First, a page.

Our seven-year-old drew the line at the comedy antics of some bloke belting out “When Johnny Comes Marching Home” to the accompaniment of a gloved fist smashing into a beer tray.

“If that man went on Britain’s Got Talent he’d get three crosses,” she commented.

Still at the quirky end of the spectrum, but more positively received, was Mark Robinson punching out his bouncy 70-s style World Cup anthem on a low-slung shoulder synthesiser.

Testtone3 from York delivered a style of glam-rock, the guitarist playing with his teeth and the whole set giving a nod of acknowledgment to Spinal Tap. Danny Landau is a singer-songwriter who deserves bigger audiences, Georgia Seddon has a unique, chirpy singing style over some very deliberate piano-playing and shared the stage with Marie Sioux, a rising singer-songwriter star from California, on their way to a gig at the legendary Hull Adelphi Club.

If you’re into live music check them all out via the usual search engines. Have a look also for Adrian Byron Burns, visiting from France and a Springboard regular of international renown. And the loud, growling sound of the James Dean Syndrome and the punky reggae ska rap rock combinations of Counting Coins, my personal highlight.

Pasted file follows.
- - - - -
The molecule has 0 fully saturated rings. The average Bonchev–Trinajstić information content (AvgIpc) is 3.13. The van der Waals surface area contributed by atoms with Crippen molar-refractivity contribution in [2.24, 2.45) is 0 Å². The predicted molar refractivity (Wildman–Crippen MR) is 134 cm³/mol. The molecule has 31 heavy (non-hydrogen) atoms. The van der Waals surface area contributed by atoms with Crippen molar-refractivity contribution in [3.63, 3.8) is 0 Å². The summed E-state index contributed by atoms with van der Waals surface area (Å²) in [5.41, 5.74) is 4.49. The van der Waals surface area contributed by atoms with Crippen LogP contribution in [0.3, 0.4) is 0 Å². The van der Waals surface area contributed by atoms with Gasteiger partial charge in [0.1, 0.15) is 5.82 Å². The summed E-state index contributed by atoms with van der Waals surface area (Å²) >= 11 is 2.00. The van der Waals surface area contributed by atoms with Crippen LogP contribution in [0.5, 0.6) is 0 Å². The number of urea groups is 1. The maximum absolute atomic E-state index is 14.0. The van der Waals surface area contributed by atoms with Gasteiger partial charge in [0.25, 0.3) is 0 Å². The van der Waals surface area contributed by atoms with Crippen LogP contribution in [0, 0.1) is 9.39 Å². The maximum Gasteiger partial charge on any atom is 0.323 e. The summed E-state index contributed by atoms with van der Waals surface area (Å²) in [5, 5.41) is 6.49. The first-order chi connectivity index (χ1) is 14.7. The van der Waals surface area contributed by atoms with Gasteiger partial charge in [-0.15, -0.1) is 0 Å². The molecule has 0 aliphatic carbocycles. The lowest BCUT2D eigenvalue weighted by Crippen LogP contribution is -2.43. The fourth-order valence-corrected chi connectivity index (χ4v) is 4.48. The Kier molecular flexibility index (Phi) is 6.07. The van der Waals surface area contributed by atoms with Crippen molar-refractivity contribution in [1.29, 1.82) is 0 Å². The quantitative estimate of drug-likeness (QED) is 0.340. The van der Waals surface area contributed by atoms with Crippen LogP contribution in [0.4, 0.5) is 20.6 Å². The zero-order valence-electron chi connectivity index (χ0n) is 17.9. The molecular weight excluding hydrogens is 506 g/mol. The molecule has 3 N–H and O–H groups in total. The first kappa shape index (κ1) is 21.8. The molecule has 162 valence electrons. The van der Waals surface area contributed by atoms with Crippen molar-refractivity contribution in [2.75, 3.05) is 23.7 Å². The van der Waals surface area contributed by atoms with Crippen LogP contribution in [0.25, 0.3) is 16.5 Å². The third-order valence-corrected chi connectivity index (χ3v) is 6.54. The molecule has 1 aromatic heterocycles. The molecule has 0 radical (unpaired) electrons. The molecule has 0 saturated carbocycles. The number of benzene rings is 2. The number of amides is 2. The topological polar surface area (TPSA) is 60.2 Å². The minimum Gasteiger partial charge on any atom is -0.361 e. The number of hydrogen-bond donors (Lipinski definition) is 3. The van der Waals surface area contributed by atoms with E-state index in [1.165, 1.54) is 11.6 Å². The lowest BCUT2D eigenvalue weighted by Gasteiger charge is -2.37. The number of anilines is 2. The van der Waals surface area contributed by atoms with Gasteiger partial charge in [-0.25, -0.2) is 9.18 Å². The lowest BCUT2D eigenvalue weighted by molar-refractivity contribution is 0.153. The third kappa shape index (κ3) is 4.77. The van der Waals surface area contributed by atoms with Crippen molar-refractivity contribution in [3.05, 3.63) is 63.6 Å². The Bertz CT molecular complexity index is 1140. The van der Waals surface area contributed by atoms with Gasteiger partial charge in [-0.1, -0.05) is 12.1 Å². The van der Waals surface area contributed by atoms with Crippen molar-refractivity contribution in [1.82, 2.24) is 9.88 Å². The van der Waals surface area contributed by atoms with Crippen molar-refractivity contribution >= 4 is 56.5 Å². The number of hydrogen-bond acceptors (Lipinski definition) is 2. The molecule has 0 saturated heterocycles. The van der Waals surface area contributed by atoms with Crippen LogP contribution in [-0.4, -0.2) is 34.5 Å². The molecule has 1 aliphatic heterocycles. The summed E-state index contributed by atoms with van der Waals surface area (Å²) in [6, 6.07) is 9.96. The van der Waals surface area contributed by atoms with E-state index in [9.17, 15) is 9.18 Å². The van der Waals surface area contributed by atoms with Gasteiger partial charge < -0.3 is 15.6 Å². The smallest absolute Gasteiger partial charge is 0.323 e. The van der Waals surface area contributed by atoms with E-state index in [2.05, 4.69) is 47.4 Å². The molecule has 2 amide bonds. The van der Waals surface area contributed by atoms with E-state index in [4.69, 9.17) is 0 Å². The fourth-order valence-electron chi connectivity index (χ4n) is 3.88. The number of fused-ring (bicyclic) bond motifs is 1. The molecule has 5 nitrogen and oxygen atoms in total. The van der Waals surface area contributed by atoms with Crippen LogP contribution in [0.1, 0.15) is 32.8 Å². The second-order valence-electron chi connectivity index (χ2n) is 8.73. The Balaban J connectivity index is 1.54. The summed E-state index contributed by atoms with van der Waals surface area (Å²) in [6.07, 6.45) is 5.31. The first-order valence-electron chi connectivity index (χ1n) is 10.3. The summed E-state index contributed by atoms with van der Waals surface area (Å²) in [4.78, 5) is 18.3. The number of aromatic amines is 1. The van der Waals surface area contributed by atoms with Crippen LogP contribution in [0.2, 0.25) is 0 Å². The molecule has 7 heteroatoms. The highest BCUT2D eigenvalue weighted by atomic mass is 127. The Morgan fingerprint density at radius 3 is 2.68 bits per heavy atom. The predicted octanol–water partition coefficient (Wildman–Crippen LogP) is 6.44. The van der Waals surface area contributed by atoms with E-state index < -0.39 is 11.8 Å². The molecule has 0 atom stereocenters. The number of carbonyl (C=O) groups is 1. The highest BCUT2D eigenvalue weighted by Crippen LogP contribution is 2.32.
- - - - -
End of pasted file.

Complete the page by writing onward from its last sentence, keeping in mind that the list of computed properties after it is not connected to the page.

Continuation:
And in the middle of it all was a heavy metal band whose output made me think of something extremely heavy being dropped from a great height and very aggressively on Britain’s Got Talent. If only…

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Filed under Britain's Got Talent, By Phil Ascough, Eurovision Song Contest, Music

World Cup kicks off summer of multicultural fun

Flying the flag for Angola.

Of greater personal concern than the outcome of the general election is the fact that where I live the BNP came fourth.

They finished behind, respectively, the Tories, Lib Dems and Labour and ahead of the English Democrats and the trailing Greens.

That means 1,583 voters were of the view that neither the English Democrats nor sitting MP David Davis were sufficiently right-wing. Which in turn makes you wonder whether such individuals should be entrusted with anything so sharp as a polling station pencil.

Thankfully relief and some joy came at the weekend with the arrival, just over the border, of the first Hull World Cup.